one in the great succession of the dynasty of poetry that must outlast
the nation and the race. In the line of this successive sovereignty
the name of Chaucer is first inscribed, and that of the towering
Browning is now seen the last upon the glorious list of the kings of
poetry. If Gray's "Elegy" came close to the outward beauty and the
inmost heart of nature, the same must be said of Goldsmith's _Deserted
Village_. From the heart and life of nature, poetry has now passed to
the heart and life of man. That first natural interpretation that
gained its meridian glory through Wordsworth, and its bright, vivid,
yet evening radiance in the sweet spirit of the dulcet Tennyson, knew
its dawn through the love-lit lines of Gray and Goldsmith.

_The Deserted Village_ appeared soon after the production of _The
Good-natured Man_ in the moving and marvellous procession of Oliver
Goldsmith's great and successive achievements. The poem was dedicated
to Sir Joshua Reynolds, who was as rejoiced and grateful as only a
true friend could be. The artist could admire the piece profoundly,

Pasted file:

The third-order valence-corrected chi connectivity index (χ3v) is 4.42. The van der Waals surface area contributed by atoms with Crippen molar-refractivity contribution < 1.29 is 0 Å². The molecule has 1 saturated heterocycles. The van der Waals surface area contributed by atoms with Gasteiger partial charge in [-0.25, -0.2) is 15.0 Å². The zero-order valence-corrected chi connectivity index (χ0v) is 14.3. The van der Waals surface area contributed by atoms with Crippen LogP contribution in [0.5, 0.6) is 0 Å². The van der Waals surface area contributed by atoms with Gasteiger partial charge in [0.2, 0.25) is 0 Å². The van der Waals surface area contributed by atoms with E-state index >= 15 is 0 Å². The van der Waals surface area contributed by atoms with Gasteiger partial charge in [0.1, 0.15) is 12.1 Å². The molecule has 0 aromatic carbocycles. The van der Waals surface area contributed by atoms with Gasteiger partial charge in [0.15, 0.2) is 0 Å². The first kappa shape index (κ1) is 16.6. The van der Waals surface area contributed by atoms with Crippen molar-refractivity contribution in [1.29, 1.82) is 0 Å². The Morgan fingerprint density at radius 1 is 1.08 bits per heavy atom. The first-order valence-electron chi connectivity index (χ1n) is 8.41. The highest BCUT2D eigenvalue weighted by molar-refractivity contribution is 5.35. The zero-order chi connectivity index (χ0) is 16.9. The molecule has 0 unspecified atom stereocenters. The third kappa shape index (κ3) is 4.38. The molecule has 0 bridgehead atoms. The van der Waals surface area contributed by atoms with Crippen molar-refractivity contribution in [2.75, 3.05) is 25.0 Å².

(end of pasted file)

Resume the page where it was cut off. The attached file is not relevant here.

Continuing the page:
but still not more sincerely than Edmund Burke, the statesman and the
orator. As Tennyson had a lilt and Byron a sentiment, swiftly and
easily appealing, consciously or unconsciously caught, and sincerely
felt or insincerely imitated, so Goldsmith possessed a teaching charm
and a guiding grace that can be traced in many later poets and amongst
the works of greatest minds, in the poetry of Robert Burns. Poets,
like priests, teach the hearts and lives of men, the means and power
of their expression. One may cull from Goldsmith his own sublime
simile:

  "And, as a bird, each fond endearment tries
  To tempt its new-fledged offspring to the skies,
  He tried each art, reproved each dull delay,